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HHS graduate's film accepted for world festival

Anne Beal Anne Beal

Anne Beal's film, "Balance and Swing," is a short animated feature, abstract and delicate, and evocative as it tells "this story of a woman's life in little snatches."

It's also the result of a very long and very tedious process.
"It's a hand-painted animation," she said, "painted with watercolors and walnut ink. Each individual frame is a painting."
The film is made up of 2,520 individual paintings, no one exactly alike. She photographed each one with a digital camera to make the movie. She made "Balance and Swing" as her graduation project at the Rhode Island School of Design, where she earned a degree in film, animation and video.
"I started in September 2011 and ended in May of 2012, every single day," she said. "I worked on it between 12 and 18 hours a day. You learn a lot about the process. You learn a lot about yourself."
Beal, who grew up in Hendersonville and graduated from Hendersonville High School in 2005, is the daughter of Lou Reeves and Robert Beal Sr. Her stepfather is David Reeves. Her brother, Robert Beal Jr., is a 2008 graduate of HHS.
"Balance and Swing," 3 minutes and 21 seconds long, has been selected by the Annecy Animation International Film Festival in France. In June she'll go to the city in the French Alps (closer to Geneva than Paris) and see the best animation work in the world. Her film was among 213 films from 43 countries that the festival accepted out of 2,461 submitted. Hers is in the Graduation Film category.
"There's going to be all these filmmakers," she said. "I'll be able to rub shoulders with some real impressive people and that will be really cool. But I'll also get to meet some young filmmakers that are just starting out."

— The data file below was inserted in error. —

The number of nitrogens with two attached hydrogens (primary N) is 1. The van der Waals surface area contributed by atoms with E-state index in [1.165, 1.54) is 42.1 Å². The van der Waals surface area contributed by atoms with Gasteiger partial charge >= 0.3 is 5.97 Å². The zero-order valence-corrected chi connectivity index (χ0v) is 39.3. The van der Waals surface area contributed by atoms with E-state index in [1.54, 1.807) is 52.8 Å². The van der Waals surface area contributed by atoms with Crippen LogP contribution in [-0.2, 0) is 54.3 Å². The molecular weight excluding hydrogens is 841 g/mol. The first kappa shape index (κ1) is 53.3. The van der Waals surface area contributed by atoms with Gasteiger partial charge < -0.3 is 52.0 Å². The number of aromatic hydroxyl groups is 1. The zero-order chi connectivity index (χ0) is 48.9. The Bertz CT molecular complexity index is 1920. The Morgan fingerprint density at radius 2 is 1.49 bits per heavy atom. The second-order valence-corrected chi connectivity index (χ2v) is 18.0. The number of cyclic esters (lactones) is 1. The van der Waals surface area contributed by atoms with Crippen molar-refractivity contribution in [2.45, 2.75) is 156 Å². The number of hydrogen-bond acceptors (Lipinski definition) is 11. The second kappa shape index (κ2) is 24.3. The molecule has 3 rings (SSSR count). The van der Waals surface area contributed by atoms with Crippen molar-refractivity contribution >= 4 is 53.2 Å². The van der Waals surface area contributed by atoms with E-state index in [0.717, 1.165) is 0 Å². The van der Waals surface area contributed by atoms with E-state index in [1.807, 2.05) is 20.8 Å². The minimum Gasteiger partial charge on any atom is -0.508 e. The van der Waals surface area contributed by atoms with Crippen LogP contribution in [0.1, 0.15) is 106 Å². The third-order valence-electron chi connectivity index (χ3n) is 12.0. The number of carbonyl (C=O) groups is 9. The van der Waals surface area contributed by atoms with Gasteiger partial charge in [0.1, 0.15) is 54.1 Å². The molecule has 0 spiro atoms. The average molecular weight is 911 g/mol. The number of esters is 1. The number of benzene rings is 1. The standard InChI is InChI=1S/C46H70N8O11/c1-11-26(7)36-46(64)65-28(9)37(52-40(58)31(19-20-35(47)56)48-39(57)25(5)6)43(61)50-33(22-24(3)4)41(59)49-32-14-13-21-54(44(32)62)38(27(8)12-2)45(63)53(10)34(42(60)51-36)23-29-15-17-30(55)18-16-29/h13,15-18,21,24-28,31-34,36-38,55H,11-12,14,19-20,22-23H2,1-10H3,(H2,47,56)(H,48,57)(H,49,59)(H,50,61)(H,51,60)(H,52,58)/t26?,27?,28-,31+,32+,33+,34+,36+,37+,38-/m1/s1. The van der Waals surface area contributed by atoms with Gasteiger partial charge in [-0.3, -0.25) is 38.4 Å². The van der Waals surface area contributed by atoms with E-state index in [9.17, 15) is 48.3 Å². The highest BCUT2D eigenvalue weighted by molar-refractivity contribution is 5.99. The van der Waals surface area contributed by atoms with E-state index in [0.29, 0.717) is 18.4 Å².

A professor from RISD and a fellow student whose films were selected are also going. "There'll be at least two people there I know and trust," she said.
She will be on a panel with seven or eight other young filmmakers for a Q&A after the festival shows their films. Her hope is that someone will see that special spark in her work.
"I'm open to a lot of different things" in terms of animation work, she said. "They can recognize talent. People who sometimes are in position of creative expertise, part of why they're out there is they can recognize creativity."
Her art teacher at HHS, Mark Phillips, saw Anne's gift and desire.
"I'd have to say he was a big influence on me," she said. "He was part of the reason I went to Rhode Island in the first place. When I was in high school he really encouraged me. He could see I wanted more than our school could offer. They offer a six-week intensive program and I ended up going (in 2004 after her junior year). I developed my whole portfolio. It was my first taste of intense art school and how hard you have to work. I made friends there that are still my friends today."
She also credits art teacher, Elissa Melaragno Smith, who taught her after school at the ARTS Center downtown, starting at age 5. HHS strings teacher Margery Kowal was another important influence. Anne still plays the violin. "When I do my sound design I like to use my violin to make sounds," she said.
Living the starving artist's life in Chicago, Beal is looking for animation and sound design work, another of her specialties.
Her latest project was for something called "The Say What Show" by a small studio in New York, in which animators make short videos about the origins of common sayings like dead as a doornail. Hers was cut to the chase.
"It was really a fun thing," she said. "It actually originated in the silent film era. It was a blast. I ended up making all these puppets and combining them with silent film footage. If every job could be like that I'd have it made."
She shopped at thrift stores for supplies. "A lot of people don't realize how much materials cost that go into these things," she said. She worked on "Cut to the Chase" for three months.
"That one paid all of 500 bucks," she said. "I'll take what I can get."